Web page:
Despite polyester’s useful properties I tend to prioritise natural fibres over synthetics because they are exactly that – natural. I have been aware of the ability to release microfiber pollution through the process of washing our clothes but it wasn’t until I spoke to Gintare from Amberoot that it really hit home. Gintare has a close affinity to nature and is passionate about reducing plastic pollution. Based in Brighton, UK, Gintare left a job in banking to set up a sustainable and ethical online clothing shop. Her goal is to encourage consumption behaviours that do not have a negative impact on the environment, other people or animals. Although she works with brands that emphasis holistic ethical work practices, the story behind Amberoot isn’t one of fairtrade or organic clothing per se, but instead is focused on shunning the pollution caused by synthetic fibres, turning instead back to natural ones. Natural fibres doesn’t mean just cotton and wool either; there is a growing list of exciting options from bamboo to orange fibre!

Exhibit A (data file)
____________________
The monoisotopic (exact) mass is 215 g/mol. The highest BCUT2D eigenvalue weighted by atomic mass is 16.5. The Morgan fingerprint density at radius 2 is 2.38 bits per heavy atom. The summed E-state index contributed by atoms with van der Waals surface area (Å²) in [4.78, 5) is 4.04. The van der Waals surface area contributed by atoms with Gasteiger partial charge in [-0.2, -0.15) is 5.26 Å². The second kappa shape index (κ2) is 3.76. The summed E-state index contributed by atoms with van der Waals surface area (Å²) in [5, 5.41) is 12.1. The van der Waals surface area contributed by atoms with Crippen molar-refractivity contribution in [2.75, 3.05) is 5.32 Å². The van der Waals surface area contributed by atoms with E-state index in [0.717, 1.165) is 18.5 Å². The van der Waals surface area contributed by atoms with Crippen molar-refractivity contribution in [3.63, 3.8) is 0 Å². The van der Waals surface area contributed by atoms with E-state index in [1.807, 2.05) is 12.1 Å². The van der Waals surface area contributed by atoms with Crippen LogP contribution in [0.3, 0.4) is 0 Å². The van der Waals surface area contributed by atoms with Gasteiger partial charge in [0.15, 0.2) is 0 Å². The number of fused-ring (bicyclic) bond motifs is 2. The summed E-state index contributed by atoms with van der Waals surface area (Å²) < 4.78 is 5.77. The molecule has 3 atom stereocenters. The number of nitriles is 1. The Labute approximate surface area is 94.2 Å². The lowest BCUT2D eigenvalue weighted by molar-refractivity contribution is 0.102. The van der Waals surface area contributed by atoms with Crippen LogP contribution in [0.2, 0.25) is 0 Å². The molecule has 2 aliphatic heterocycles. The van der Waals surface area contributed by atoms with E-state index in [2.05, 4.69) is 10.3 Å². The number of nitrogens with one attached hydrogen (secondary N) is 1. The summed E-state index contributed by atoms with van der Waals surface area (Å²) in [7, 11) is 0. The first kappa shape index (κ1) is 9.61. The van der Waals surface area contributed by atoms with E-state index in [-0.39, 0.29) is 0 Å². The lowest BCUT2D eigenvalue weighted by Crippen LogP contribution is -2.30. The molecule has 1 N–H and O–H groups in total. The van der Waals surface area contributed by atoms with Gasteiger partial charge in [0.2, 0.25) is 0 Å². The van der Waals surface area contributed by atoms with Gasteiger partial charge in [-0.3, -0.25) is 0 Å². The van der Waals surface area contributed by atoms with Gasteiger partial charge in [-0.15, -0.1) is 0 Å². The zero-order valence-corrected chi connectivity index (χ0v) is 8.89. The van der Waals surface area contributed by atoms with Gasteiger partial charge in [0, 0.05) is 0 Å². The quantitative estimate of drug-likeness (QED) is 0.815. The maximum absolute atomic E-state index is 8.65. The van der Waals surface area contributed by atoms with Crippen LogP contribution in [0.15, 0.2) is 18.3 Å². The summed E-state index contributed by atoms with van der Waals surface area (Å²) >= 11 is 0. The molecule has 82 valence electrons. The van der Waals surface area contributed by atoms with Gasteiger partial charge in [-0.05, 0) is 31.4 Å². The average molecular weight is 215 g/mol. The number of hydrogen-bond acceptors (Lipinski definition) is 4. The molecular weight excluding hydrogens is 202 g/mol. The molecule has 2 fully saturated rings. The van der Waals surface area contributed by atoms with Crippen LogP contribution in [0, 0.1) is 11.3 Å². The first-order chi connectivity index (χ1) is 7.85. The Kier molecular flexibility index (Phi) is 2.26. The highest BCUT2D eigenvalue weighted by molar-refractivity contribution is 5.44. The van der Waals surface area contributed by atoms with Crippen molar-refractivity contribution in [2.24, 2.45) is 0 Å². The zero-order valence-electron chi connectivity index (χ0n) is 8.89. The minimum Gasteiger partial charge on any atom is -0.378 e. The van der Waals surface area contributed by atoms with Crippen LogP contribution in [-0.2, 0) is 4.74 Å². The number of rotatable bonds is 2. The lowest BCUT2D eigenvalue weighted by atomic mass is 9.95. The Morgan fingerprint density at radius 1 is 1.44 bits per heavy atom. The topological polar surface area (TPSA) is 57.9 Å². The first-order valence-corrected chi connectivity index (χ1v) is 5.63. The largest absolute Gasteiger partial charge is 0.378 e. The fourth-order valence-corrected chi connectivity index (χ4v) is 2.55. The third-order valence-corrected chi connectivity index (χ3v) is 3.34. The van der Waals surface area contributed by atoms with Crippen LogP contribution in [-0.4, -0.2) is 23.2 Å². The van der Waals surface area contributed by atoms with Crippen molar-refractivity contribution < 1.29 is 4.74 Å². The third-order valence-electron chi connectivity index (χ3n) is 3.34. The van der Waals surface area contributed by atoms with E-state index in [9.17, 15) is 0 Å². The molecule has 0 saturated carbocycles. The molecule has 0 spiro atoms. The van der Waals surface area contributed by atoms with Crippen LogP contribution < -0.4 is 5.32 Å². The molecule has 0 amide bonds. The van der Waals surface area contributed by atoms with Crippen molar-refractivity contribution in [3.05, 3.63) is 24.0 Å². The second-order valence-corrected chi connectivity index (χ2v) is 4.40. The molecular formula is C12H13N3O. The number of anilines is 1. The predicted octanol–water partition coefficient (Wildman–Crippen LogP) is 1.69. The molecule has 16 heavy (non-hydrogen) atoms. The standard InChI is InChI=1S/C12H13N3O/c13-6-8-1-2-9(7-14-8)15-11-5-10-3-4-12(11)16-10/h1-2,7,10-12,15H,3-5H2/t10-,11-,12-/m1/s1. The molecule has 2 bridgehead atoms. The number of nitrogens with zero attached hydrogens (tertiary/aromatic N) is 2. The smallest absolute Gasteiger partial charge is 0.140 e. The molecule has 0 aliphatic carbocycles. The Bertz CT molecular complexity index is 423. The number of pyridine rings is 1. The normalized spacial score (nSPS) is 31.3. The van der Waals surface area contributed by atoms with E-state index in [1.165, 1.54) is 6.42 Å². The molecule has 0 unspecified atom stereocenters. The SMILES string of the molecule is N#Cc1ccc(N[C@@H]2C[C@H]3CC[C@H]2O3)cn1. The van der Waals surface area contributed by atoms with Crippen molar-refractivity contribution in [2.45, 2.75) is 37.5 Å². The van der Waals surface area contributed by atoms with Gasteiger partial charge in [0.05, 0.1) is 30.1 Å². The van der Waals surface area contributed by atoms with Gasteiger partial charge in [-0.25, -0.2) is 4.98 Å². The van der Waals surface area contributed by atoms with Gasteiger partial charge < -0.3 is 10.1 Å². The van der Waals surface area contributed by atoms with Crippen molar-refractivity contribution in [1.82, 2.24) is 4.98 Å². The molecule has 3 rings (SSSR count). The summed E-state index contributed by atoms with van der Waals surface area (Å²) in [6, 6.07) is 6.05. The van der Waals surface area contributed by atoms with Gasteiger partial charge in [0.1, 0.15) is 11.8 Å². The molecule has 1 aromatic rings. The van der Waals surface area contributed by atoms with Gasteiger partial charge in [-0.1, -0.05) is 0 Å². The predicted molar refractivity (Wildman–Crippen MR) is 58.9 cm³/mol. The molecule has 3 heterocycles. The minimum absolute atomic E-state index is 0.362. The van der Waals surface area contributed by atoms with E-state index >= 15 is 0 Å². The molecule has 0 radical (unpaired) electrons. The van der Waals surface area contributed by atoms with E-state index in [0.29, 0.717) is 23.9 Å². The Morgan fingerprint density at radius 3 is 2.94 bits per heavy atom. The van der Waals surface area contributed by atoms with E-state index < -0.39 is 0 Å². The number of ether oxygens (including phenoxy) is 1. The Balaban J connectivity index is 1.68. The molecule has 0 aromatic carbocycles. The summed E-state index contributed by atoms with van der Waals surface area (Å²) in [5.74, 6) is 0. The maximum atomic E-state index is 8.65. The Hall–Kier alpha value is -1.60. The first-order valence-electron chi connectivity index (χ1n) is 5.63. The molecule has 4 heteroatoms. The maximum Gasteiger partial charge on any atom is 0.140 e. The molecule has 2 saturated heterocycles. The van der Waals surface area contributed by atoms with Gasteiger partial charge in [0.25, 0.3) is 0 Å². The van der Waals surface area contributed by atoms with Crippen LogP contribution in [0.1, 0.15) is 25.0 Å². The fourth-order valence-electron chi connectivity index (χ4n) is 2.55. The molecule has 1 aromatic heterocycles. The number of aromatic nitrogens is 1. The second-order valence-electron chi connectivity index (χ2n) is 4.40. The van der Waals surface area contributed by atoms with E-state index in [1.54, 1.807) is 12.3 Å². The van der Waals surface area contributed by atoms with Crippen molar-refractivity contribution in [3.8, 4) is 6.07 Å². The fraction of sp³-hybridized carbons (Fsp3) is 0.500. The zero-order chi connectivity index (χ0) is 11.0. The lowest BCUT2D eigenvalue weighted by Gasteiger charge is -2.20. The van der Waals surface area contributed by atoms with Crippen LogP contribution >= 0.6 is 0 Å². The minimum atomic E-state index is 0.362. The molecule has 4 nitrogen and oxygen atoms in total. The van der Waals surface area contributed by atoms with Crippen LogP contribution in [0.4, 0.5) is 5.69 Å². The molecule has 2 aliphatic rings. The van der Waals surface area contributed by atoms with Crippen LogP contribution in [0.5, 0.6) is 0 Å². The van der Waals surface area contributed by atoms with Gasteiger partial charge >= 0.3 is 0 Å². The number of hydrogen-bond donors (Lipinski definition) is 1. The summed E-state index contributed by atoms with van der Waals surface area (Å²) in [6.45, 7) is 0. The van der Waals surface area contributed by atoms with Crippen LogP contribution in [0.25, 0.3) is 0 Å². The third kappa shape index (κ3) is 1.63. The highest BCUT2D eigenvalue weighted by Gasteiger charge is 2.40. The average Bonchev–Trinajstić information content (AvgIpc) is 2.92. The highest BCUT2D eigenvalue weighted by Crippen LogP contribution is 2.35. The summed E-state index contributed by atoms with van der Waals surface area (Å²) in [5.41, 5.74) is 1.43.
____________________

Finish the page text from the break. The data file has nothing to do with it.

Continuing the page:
Gintare says: “The research regarding the microfiber effect on soil, air and health effects on humans is currently ongoing. There was some research regarding the health effects of inhaling microfibers and on health effects for soil and eventually us. But this is just very beginning, more studies are surely to come.”